In This Issue
Ted Talk-Everyday Leaders
Ted Talk-Everyday Leaders
The impact of identifying someone's assets

RJ in the News  


Click on the link to read an article that may be of interest to you. 

When Restorative Justice in Schools Works 


What do you think?

Restorative Justice 
Facilitator Meeting -April 19 at 4-5pm at the Glenwood office to rsvp email [email protected]
New Community Member Training
April 14, 2016 at 4:30-5:30pm at YouthZone in Rifle
Advanced Facilitator Training in Longmont May 21, 2016 9-4:30 pm $195 to register
Save the Date!!
2016 RJ Colorado Conference in Vail-September 25-17



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Restorative Justice
Spring 2016 E-Newsletter
"I will work to make it right."
                                                        comment from youth RJ evaluation
YouthZone Celebrates
 40th Year!
As legend goes, it all started around a Bud and Charlene Collett's kitchen table in Rifle in 1976. YouthZone began as "Let's Work it Out", later became "Garfield Youth Services", followed by its present name, "YouthZone".  YouthZone is celebrating its 40th birthday in 2016.
In 1993, Garfield Youth Services offered a program called "Victim-Offender Mediation".   The program looked a little different than it does today. Instead of a circle, two mediators were seated across the table from the youth. The programs' focus was on repairing harm through restitution. The group found that victim involvement led to restoration and the program evolved into Restorative Justice. Some of the original volunteers included Marion Smith, Jan Kaufman and Eddi Vanderhoof. Barb and Bill Lorah, Alec Raffin , Jean Heyser, Patty Penland Phelps, Lisa Franke and Debbie Wilde acted as facilitators. Barb pioneered the idea of writing the offender's assets on a large piece of paper and using those assets to repair harm. This idea has spread and most RJ programs use it today.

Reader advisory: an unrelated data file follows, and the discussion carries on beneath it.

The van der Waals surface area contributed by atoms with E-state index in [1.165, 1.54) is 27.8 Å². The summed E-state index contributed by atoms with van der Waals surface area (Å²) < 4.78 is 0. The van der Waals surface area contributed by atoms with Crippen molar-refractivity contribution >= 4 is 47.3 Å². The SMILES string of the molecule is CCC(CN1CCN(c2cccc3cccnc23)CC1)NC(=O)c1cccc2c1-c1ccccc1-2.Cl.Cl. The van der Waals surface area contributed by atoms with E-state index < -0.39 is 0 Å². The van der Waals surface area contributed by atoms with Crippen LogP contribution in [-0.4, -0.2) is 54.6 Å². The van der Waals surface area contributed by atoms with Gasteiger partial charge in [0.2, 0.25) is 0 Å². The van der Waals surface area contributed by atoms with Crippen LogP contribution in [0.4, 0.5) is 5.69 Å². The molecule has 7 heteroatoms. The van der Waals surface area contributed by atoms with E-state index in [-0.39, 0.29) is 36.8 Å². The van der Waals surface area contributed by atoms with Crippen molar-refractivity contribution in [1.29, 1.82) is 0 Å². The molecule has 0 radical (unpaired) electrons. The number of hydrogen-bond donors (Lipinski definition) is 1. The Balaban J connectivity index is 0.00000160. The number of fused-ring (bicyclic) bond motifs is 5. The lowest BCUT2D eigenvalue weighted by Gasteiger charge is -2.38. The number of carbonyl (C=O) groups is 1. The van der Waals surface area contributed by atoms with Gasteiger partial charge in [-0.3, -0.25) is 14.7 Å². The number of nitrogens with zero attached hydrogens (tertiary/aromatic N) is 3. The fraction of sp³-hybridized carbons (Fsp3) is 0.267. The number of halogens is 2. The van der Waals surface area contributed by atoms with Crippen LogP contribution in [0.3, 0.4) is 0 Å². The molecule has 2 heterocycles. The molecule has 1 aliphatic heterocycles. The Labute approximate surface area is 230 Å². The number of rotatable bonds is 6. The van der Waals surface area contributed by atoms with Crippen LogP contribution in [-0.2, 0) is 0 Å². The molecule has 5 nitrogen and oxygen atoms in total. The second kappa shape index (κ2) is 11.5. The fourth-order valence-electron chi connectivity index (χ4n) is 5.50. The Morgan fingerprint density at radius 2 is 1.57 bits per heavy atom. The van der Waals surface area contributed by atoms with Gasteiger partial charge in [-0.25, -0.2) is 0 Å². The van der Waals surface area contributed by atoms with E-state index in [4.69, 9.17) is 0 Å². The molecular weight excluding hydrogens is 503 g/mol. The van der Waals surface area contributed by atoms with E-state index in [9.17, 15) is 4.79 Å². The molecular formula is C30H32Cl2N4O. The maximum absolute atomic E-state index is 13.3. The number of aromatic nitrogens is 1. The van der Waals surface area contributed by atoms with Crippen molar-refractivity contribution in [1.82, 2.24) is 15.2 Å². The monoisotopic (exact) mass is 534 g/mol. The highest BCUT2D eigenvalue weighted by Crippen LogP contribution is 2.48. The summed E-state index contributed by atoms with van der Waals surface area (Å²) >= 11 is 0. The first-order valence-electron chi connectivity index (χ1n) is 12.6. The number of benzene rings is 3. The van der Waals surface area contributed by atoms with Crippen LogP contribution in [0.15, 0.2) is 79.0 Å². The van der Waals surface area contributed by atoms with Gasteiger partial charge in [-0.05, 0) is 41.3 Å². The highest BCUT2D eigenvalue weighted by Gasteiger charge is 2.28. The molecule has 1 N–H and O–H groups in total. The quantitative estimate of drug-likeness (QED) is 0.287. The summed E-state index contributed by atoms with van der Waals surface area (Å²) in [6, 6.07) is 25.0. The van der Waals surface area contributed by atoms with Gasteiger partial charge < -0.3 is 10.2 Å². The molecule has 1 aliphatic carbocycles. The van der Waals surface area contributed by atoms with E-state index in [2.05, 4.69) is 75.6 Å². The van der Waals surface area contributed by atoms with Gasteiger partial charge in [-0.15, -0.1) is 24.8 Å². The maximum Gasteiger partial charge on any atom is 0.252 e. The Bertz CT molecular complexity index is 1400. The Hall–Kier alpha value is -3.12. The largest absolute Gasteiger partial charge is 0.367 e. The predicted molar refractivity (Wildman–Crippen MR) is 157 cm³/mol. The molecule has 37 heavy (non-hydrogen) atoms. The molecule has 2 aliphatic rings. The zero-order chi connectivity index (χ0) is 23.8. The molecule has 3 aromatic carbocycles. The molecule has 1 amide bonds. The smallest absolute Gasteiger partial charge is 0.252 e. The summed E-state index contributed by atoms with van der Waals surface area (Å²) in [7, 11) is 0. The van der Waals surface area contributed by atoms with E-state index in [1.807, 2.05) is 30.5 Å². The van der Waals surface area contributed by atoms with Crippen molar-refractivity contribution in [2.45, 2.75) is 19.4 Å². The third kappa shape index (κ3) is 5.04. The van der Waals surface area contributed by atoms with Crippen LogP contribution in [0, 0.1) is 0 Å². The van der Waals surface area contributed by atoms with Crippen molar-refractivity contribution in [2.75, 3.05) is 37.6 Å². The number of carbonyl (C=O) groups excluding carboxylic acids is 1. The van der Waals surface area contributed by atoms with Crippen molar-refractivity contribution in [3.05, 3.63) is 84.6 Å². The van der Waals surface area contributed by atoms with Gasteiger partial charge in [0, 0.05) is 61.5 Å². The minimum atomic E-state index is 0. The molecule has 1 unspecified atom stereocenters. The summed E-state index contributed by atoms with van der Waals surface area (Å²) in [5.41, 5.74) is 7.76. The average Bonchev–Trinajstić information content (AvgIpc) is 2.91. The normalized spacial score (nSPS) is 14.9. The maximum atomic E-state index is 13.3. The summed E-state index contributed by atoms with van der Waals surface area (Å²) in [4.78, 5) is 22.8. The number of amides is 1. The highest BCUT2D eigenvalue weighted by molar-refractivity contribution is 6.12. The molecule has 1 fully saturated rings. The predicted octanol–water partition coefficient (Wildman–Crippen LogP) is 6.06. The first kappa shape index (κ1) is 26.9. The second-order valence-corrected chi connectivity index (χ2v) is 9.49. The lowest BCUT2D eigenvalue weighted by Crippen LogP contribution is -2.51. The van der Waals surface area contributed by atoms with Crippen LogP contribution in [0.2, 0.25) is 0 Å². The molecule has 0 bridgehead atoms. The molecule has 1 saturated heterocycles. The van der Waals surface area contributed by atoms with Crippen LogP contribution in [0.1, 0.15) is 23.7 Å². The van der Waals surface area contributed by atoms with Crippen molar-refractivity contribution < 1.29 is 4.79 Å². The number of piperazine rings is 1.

Barb remembers one of the early circles that had a big impact on the youth offender. A 12 year old boy loved art. To repair the harm, he wanted to paint miniature pictures and use them as prizes at Sunnyside Retirement Center's weekly Bingo game. He enjoyed helping run the games and awarding prizes so much that he continued to paint pictures and volunteer for a few years after his two month obligation was fulfilled.
Thanks to the hard work of the many past employees and volunteers, Restorative Justice has become an important program at YouthZone that helps kids, families and victims in our communities.
HandsLisa Sobke, Restorative Justice Coordinator 
   Motivational Interviewing Training
In December, Karen Barbee, Russ Criswell, Jamie Darien and Mary Rippy attended YouthZone's staff training meeting and were presented by Warren Humble on Motivational Interviewing .  Warren visits YouthZone twice a year to help staff hone their motivational interviewing skills.  This training is free to YouthZone volunteers.
Snowmass Rotary Club
Robin Tolan and Lisa Sobke presented an introduction to Restorative Justice at the Snowmass Rotary Club in February. The club is a donor of YouthZone's Restorative Justice. There were about 20 Rotarians present for the meeting who expressed a lot of interest in the program.
RJ with MIP's
YouthZone is expanding the Restorative Justice program to do circles with kids who have Minor in Possession charges. We did our first circle in March with three kids who were caught smoking marijuana at school. School and parent participation made it a big success.
Direct Referrals from Aspen Police Dept.
Lisa Sobke met with the Aspen Police Department to discuss doing Direct Referrals to YouthZone's Restorative Justice Program.   This would add an "extra layer of discretion" for officers to use instead of writing tickets. Chief Pryor recognizes the importance of keeping kids out of our court system. Longmont's Police Department has used this system successfully for many years and is sharing information with Chief Pryor and YouthZone.
    RJ Quick Tip        
It's easy to use the words "but" and "should" in an RJ circle. As RJ facilitators and volunteers, we really want the youth to learn something in the circle.  However, using "but" and "should" can negate the previous thought.
"I see that you wrote a letter of apology to your parents, but I wonder how else you can repair the harm."
"I see that you wrote a letter of apology to your parents, and I wonder how else you can repair the harm."

Lisa Sobke, Restorative Justice Coordinator, (970)274-1049 
[email protected]